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Visitors are slowly coming back
Published on: Monday, July 27, 2015

Kota Kinabalu: Earthquakes and mudfloods have spooked visitors from coming to Kundasang for holidays, leaving lodge operators with barely any business for weeks.

But there are now signs the industry is finally recovering.

It has been near two months since the deadly 5.9-magnitude earthquake hit Ranau, and thereafter mudfloods, damaging properties and cutting off water supply for a week.

According to homestay operators, tourists are now making a return with some saying their outlets have been fully booked in August.

Walai Tokou operator Kohadie Watiman said 50 per cent of the accommodation is now filled with guests and could be hitting over 60 to 70 per cent by September.

The situation is much better than having only two to three families checking in a few days after the earthquake.

"Before the earthquake, the occupancy was full, it stayed on until June 8, three days after the first and most powerful jolt hit Ranau," he told the Daily Express.

Kohadie said he had also not lost any of his bookings, stressing that it will be all business until end of the year.

"We did not cancel any bookings. The tourists have agreed to postpone their stay here," he said.

Walai Tokou is a licensed homestay operator with house owners serving as host to their visitors.

It has homestay accommodation across several villages in Kundasang.

Kota Belud Tanak Nabalu operator Djuanis Mogirong said he also secured 10 groups to his facility, while about 20 groups are expected to be at his Bilit Homestay in August.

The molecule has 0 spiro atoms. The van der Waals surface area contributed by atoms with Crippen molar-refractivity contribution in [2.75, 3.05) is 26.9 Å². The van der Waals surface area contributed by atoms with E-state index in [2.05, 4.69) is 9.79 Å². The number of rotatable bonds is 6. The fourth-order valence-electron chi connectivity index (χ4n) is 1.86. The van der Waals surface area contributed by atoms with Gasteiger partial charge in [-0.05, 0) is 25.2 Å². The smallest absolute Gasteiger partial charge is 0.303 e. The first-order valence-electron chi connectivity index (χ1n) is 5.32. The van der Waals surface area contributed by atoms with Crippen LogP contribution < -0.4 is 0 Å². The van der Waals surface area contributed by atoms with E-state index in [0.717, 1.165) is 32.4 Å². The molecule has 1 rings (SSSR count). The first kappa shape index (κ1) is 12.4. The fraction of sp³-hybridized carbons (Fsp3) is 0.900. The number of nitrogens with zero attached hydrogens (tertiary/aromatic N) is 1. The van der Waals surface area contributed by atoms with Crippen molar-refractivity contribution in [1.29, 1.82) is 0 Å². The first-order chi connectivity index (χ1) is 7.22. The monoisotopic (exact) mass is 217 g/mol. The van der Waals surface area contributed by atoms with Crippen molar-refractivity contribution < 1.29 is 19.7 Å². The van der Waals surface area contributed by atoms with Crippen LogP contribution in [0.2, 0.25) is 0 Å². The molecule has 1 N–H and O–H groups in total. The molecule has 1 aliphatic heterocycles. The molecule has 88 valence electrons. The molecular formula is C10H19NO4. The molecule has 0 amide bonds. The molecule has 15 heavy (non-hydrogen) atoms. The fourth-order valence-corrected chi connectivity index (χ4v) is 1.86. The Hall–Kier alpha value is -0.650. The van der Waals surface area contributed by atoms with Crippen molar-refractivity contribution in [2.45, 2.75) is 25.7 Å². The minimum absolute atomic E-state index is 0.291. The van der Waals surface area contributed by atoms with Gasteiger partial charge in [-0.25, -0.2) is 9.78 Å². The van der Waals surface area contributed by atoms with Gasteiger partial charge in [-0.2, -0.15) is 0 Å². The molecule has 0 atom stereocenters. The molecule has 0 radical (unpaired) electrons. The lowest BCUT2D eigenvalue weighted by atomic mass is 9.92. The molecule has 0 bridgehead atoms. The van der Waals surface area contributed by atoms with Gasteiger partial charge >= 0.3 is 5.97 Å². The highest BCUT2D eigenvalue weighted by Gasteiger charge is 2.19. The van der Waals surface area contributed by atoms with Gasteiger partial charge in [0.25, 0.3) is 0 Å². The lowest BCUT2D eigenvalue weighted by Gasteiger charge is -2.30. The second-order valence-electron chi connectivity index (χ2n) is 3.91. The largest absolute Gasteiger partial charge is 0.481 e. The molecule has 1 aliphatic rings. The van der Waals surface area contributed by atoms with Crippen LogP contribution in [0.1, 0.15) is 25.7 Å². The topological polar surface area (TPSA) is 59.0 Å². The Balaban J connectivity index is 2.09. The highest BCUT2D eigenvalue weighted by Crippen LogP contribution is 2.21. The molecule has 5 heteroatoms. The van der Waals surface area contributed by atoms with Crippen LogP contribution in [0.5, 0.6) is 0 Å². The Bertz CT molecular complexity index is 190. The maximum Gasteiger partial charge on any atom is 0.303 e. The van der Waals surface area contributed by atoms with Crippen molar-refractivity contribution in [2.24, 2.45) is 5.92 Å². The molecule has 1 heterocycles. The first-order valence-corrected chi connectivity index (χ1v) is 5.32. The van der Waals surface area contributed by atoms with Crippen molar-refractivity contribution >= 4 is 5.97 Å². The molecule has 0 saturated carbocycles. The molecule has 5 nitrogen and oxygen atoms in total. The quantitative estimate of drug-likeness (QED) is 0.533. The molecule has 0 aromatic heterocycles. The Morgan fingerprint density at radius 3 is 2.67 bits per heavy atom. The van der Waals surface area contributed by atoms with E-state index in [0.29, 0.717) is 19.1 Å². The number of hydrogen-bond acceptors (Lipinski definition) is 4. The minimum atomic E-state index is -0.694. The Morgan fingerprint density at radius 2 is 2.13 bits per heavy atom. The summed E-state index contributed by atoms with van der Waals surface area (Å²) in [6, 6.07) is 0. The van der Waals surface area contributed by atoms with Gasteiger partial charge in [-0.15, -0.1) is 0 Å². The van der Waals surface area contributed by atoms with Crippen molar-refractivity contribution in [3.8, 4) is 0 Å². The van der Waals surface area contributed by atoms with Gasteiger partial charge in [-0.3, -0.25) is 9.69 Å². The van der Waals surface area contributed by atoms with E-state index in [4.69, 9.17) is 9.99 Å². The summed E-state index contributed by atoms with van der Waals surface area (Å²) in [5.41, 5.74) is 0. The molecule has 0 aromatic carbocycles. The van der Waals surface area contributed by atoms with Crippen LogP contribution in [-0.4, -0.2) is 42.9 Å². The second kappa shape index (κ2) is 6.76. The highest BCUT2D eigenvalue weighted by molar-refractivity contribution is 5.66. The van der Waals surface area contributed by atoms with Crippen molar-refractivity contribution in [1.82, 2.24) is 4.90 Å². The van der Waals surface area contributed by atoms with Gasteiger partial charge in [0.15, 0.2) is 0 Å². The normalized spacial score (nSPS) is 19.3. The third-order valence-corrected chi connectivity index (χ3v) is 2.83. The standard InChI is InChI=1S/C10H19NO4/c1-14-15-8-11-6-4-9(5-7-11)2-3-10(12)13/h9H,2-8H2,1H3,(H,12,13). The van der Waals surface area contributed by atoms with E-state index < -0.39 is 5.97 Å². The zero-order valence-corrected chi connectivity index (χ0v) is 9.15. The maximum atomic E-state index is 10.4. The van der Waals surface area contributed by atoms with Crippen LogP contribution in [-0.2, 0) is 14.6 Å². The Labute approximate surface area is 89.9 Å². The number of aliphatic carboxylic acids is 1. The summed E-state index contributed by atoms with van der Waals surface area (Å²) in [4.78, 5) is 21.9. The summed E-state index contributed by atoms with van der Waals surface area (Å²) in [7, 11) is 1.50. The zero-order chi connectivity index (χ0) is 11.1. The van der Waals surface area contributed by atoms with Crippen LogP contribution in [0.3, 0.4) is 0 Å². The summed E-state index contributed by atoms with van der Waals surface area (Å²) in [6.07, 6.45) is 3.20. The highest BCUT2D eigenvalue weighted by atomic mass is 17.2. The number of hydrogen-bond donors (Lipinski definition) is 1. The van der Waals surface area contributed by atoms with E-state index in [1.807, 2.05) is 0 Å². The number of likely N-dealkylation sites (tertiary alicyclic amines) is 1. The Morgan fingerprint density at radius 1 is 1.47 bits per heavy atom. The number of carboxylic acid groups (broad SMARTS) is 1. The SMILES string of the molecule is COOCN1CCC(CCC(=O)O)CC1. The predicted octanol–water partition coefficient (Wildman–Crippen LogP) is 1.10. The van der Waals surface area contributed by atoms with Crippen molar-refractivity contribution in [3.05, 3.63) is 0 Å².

"Tourists now prefer to stay with local communities. The end of July and August onwards seem to be positive," he said.

Djuanis revealed he had lost around 90 per cent worth of two months business after his guests cancelled their bookings following the two disasters.

But not all are enjoying good business returns as yet.

Most large hotel and lodge operators around Kundasang are still recording very, very low occupancy.

But Mount Kinabalu Heritage Resort and Spa Manager Juliana Lidwin told the Daily Express business in the food and beverage department is getting better.

"There are more and more people coming in to dine or to hold private functions here. Mostly locals," she explained.

"Perhaps the trauma and fear remain fresh, that is why the number of those checking-in has not picked up," she said.

The hotel normally enjoys around 60 per cent occupancy rate.

Towards this end Lidwin assured the integrity of the hotel building is safe contrary to several reports in the media. She noted Mount Kinabalu Heritage Resort and Spa obtained the certificate of fitness a week after the June 5 earthquake by the Malaysian Public Works Institute (Ikram).

"They came and inspected the building three days after the earthquake. Ikram officers told us there is nothing major, just some minor cracklines on the wall.

"No serious damages on the super-structures like the pillar and all that," said Lidwin and revealed officers from the Public Works Department and the police also carried out inspections, thereafter.

Celyn Resort Kinabalu meanwhile reported that business is still very, very bad in all areas, adding that they are only seeing around two to three people checking in each day.

This is compared to the 60 to 70 per cent occupancy rate it experienced before the earthquake.

"The ones who checked in also are foreign tourists who came from quake-prone nations like Taiwan and Japan," said a front desk officer who only wanted to be known as Lisa.

Lisa noted the resort had not experienced any serious damages from the earthquake and assured their situation was much better than some other resorts in the area.

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